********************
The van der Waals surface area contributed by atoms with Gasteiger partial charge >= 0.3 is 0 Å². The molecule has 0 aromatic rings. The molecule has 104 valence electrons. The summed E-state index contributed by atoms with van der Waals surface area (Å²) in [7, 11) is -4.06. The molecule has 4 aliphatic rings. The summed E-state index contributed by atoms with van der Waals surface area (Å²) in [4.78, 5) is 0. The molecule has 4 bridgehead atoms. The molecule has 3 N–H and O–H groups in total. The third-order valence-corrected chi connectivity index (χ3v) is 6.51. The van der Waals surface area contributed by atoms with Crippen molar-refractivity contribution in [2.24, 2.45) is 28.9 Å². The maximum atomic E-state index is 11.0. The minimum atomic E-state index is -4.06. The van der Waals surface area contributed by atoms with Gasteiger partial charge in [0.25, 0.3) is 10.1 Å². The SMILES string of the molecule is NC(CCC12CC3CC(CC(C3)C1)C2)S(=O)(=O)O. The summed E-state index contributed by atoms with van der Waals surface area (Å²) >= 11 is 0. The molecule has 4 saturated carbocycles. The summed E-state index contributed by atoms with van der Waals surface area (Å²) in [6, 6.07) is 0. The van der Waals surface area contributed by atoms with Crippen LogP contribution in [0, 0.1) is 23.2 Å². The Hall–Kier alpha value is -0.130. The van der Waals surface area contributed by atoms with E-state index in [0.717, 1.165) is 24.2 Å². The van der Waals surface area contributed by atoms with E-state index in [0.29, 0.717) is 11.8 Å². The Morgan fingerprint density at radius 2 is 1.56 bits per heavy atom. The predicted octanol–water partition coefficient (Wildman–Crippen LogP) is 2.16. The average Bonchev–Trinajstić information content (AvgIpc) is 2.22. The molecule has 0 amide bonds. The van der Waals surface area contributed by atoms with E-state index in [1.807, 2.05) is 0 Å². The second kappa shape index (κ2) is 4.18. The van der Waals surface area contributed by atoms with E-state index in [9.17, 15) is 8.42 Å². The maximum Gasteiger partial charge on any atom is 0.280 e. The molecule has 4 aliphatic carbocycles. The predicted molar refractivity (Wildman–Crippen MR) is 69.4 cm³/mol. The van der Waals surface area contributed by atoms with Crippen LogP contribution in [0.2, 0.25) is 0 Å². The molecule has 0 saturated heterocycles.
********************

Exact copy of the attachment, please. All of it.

The van der Waals surface area contributed by atoms with Gasteiger partial charge >= 0.3 is 0 Å². The molecule has 0 aromatic rings. The molecule has 104 valence electrons. The summed E-state index contributed by atoms with van der Waals surface area (Å²) in [7, 11) is -4.06. The molecule has 4 aliphatic rings. The summed E-state index contributed by atoms with van der Waals surface area (Å²) in [4.78, 5) is 0. The molecule has 4 bridgehead atoms. The molecule has 3 N–H and O–H groups in total. The third-order valence-corrected chi connectivity index (χ3v) is 6.51. The van der Waals surface area contributed by atoms with Crippen molar-refractivity contribution in [2.24, 2.45) is 28.9 Å². The maximum atomic E-state index is 11.0. The minimum atomic E-state index is -4.06. The van der Waals surface area contributed by atoms with Gasteiger partial charge in [0.25, 0.3) is 10.1 Å². The SMILES string of the molecule is NC(CCC12CC3CC(CC(C3)C1)C2)S(=O)(=O)O. The summed E-state index contributed by atoms with van der Waals surface area (Å²) >= 11 is 0. The molecule has 4 saturated carbocycles. The summed E-state index contributed by atoms with van der Waals surface area (Å²) in [6, 6.07) is 0. The van der Waals surface area contributed by atoms with Crippen LogP contribution in [0, 0.1) is 23.2 Å². The Hall–Kier alpha value is -0.130. The van der Waals surface area contributed by atoms with E-state index in [0.717, 1.165) is 24.2 Å². The van der Waals surface area contributed by atoms with E-state index in [0.29, 0.717) is 11.8 Å². The Morgan fingerprint density at radius 2 is 1.56 bits per heavy atom. The predicted octanol–water partition coefficient (Wildman–Crippen LogP) is 2.16. The average Bonchev–Trinajstić information content (AvgIpc) is 2.22. The molecule has 0 amide bonds. The van der Waals surface area contributed by atoms with E-state index in [1.807, 2.05) is 0 Å². The second kappa shape index (κ2) is 4.18. The van der Waals surface area contributed by atoms with E-state index in [9.17, 15) is 8.42 Å². The maximum Gasteiger partial charge on any atom is 0.280 e. The molecule has 4 aliphatic carbocycles. The predicted molar refractivity (Wildman–Crippen MR) is 69.4 cm³/mol. The van der Waals surface area contributed by atoms with Crippen LogP contribution in [0.2, 0.25) is 0 Å². The molecule has 0 saturated heterocycles.